In the 2020 NBA playoffs, Jimmy Butler was sublime, his performance pushing the Miami Heat to the NBA Finals summed up by the photo of his dying breath leaning over a courtside barrier in Game 5 of the series championships against the Los Angeles Lakers. .
In the 2021 playoffs, Butler, after his second season with the Heat, found his tank empty, shooting just .297 from the field with his team swept 4-0 in the first round by the Milwaukee Bucks.
That, Butler insisted, was an outlier, a product of two years of nearly unbroken basketball created by the pandemic.
The 2022 qualifiers seem to confirm this,
Averaging 28.7 points on .525 shooting in this postseason streak to the Eastern Conference Finals, including 27.5 points per game in the 4-2 second-round ousting of the Philadelphia 76ers, Butler is creating appreciation on both sides of the aisle.
“I didn’t know how good Jimmy was until I got here,” said power forward PJ Tucker, who signed with the Heat in the offseason after winning the season championship. last with the Bucks. “I thought he was a good player like okay…he showed me more than I ever thought.
“His heart, he’s never scared in the moment and that in itself is a talent, because you’ve played with guys who are really good, but in the big moments they hesitate and they don’t want it. . But he wants every part of every moment.
And so it goes until the next round is for Butler, Tucker and the rest of the Heat, with the Eastern Conference Finals starting Tuesday at 8:30 p.m. at FTX Arena.
Much like 76ers center Joel Embiid wondered what might have happened if a roster squeeze/salary cap hadn’t led to Butler’s exit from the 76ers in the 2019 offseason.
“Obviously he’s my guy,” Embiid said shortly after Philadelphia’s abrupt end to the season. “He’s my brother. Oh man, it’s hard. But I’m so proud of him. He’s playing at an unreal level right now. He’s something else right now. I’m proud that he’s at this level and that he wears them and what he was able to do.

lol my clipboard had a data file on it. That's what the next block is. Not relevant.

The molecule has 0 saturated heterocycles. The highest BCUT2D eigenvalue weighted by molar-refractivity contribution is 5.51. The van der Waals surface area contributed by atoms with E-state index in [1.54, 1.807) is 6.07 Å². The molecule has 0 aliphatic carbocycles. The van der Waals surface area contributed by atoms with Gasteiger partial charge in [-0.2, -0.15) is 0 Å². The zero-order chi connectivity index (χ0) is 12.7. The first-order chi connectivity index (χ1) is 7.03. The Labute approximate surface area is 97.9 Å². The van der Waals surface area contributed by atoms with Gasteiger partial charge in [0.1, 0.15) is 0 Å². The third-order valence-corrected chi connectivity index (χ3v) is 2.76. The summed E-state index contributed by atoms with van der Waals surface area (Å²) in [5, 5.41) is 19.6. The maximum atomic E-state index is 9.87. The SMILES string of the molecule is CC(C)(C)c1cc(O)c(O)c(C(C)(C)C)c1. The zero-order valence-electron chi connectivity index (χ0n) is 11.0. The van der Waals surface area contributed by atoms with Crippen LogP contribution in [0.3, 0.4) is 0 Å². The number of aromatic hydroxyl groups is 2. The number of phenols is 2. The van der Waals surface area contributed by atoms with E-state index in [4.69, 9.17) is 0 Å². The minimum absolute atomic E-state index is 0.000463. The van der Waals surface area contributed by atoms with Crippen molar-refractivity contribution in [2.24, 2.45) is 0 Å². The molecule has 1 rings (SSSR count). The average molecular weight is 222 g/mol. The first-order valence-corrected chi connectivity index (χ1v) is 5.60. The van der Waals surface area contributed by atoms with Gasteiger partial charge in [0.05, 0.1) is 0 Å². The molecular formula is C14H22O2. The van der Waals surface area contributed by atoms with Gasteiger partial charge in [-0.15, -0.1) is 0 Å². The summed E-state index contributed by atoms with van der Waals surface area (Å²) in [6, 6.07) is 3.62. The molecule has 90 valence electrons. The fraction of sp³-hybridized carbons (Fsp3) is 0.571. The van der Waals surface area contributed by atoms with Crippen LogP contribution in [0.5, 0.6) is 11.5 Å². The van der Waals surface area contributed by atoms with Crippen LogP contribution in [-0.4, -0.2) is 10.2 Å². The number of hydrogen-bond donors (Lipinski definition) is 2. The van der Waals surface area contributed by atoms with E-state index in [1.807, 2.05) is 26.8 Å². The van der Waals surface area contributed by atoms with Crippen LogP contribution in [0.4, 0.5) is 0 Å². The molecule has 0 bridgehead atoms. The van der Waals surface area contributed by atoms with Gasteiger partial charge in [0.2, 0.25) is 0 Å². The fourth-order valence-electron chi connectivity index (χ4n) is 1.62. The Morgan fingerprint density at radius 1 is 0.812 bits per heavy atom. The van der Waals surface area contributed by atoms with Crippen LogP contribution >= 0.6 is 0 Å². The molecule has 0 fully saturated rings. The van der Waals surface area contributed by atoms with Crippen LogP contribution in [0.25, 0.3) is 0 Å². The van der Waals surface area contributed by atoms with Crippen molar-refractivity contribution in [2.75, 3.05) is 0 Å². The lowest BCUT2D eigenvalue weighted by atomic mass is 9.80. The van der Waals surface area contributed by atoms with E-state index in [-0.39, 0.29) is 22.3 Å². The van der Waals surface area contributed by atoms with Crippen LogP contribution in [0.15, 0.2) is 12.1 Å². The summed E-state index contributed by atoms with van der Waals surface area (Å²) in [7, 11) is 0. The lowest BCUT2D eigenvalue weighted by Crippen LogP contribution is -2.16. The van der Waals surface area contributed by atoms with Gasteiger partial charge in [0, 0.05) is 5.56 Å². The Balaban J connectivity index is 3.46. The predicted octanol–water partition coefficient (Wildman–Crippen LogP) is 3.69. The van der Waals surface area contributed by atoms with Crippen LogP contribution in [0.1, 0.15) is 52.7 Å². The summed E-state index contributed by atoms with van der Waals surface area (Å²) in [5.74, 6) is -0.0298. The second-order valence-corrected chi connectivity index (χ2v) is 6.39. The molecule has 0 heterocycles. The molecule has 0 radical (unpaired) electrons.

“They’ve had their ups and downs all season. The guys who are missing, who are not healthy, and they still found a way to be the number one team in the East and be able to come and do what they did, they deserve a lot of credit.
Upon Butler’s departure to Philadelphia, the 76ers not only prioritized Ben Simmons as a centerpiece, but also committed to a $180 million deal to trade Tobias Harris this offseason.
Simmons this season was dealt at the NBA’s February trading deadline to the Brooklyn Nets for James Harden, who failed in the playoffs, disappearing in Thursday night’s Game 6 at the Wells Fargo Center. As for Harris, Butler walked into the victorious locker room Thursday night mocking the 76ers’ decision to roll with Harris as a cornerstone.
The not-so-feigned outrage made it clear that this was a driven Jimmy Butler, his five 30-point playoff games already a career high in a postseason.
“I love being here in Miami,” Butler said as Thursday turned to Friday. “I love the group of guys we have, and I’m not changing what happened. I’m here for a reason, and we’re going to ride this wave and bring it back to 305, prepare for the next round and work our way to this championship.
“Now I’m where I belong, I guess where I should have been a long time ago, a place where I’m welcome.”
“I think he’s one of the ultimate competitors in this profession so I think a lot of things get lost in translation and I think as this league gets younger I think it ends up being about some things that aren’t about winning,” Heat coach Erik Spoelstra said. “He competes on both sides. He is an extremely effective attacking player and when his only objective is to lead a team to win, all other things are irrelevant.
“He was brilliant throughout the series. He understands it was just that series and the challenges only get harder from here.